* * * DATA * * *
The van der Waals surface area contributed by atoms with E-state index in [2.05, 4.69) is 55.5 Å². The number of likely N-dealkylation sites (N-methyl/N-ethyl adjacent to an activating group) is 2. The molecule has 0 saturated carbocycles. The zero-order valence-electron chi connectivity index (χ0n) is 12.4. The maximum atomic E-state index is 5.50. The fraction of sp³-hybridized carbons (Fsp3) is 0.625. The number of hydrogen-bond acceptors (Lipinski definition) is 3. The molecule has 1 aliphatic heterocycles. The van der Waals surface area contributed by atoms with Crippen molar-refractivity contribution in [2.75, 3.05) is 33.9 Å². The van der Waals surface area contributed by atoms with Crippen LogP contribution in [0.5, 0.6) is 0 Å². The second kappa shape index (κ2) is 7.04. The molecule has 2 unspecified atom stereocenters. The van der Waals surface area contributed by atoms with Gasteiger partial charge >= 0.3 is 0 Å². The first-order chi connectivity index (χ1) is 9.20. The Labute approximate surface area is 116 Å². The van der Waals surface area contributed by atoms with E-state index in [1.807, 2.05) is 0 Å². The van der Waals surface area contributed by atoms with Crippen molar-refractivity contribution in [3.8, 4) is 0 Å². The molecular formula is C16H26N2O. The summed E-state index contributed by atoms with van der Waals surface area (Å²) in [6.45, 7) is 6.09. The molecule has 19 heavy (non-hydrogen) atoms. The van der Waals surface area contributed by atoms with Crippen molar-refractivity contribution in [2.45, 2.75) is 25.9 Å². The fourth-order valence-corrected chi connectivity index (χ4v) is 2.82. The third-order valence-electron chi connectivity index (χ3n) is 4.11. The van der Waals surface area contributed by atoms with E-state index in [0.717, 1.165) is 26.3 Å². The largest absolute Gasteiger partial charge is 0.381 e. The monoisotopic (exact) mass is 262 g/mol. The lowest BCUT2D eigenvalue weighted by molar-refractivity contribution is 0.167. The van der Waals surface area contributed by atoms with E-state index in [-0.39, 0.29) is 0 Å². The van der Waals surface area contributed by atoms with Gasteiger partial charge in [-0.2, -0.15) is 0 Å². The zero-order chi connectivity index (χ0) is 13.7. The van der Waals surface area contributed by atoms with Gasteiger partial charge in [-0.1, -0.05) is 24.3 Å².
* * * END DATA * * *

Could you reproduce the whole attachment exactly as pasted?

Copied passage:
The van der Waals surface area contributed by atoms with E-state index in [2.05, 4.69) is 55.5 Å². The number of likely N-dealkylation sites (N-methyl/N-ethyl adjacent to an activating group) is 2. The molecule has 0 saturated carbocycles. The zero-order valence-electron chi connectivity index (χ0n) is 12.4. The maximum atomic E-state index is 5.50. The fraction of sp³-hybridized carbons (Fsp3) is 0.625. The number of hydrogen-bond acceptors (Lipinski definition) is 3. The molecule has 1 aliphatic heterocycles. The van der Waals surface area contributed by atoms with Crippen molar-refractivity contribution in [2.75, 3.05) is 33.9 Å². The van der Waals surface area contributed by atoms with Crippen LogP contribution in [0.5, 0.6) is 0 Å². The second kappa shape index (κ2) is 7.04. The molecule has 2 unspecified atom stereocenters. The van der Waals surface area contributed by atoms with Gasteiger partial charge >= 0.3 is 0 Å². The first-order chi connectivity index (χ1) is 9.20. The Labute approximate surface area is 116 Å². The van der Waals surface area contributed by atoms with E-state index in [1.807, 2.05) is 0 Å². The van der Waals surface area contributed by atoms with Crippen molar-refractivity contribution in [3.8, 4) is 0 Å². The molecular formula is C16H26N2O. The summed E-state index contributed by atoms with van der Waals surface area (Å²) in [6.45, 7) is 6.09. The molecule has 19 heavy (non-hydrogen) atoms. The van der Waals surface area contributed by atoms with Crippen molar-refractivity contribution in [2.45, 2.75) is 25.9 Å². The fourth-order valence-corrected chi connectivity index (χ4v) is 2.82. The third-order valence-electron chi connectivity index (χ3n) is 4.11. The van der Waals surface area contributed by atoms with E-state index in [0.717, 1.165) is 26.3 Å². The largest absolute Gasteiger partial charge is 0.381 e. The monoisotopic (exact) mass is 262 g/mol. The lowest BCUT2D eigenvalue weighted by molar-refractivity contribution is 0.167. The van der Waals surface area contributed by atoms with E-state index in [-0.39, 0.29) is 0 Å². The van der Waals surface area contributed by atoms with Gasteiger partial charge in [-0.2, -0.15) is 0 Å². The zero-order chi connectivity index (χ0) is 13.7. The van der Waals surface area contributed by atoms with Gasteiger partial charge in [-0.1, -0.05) is 24.3 Å².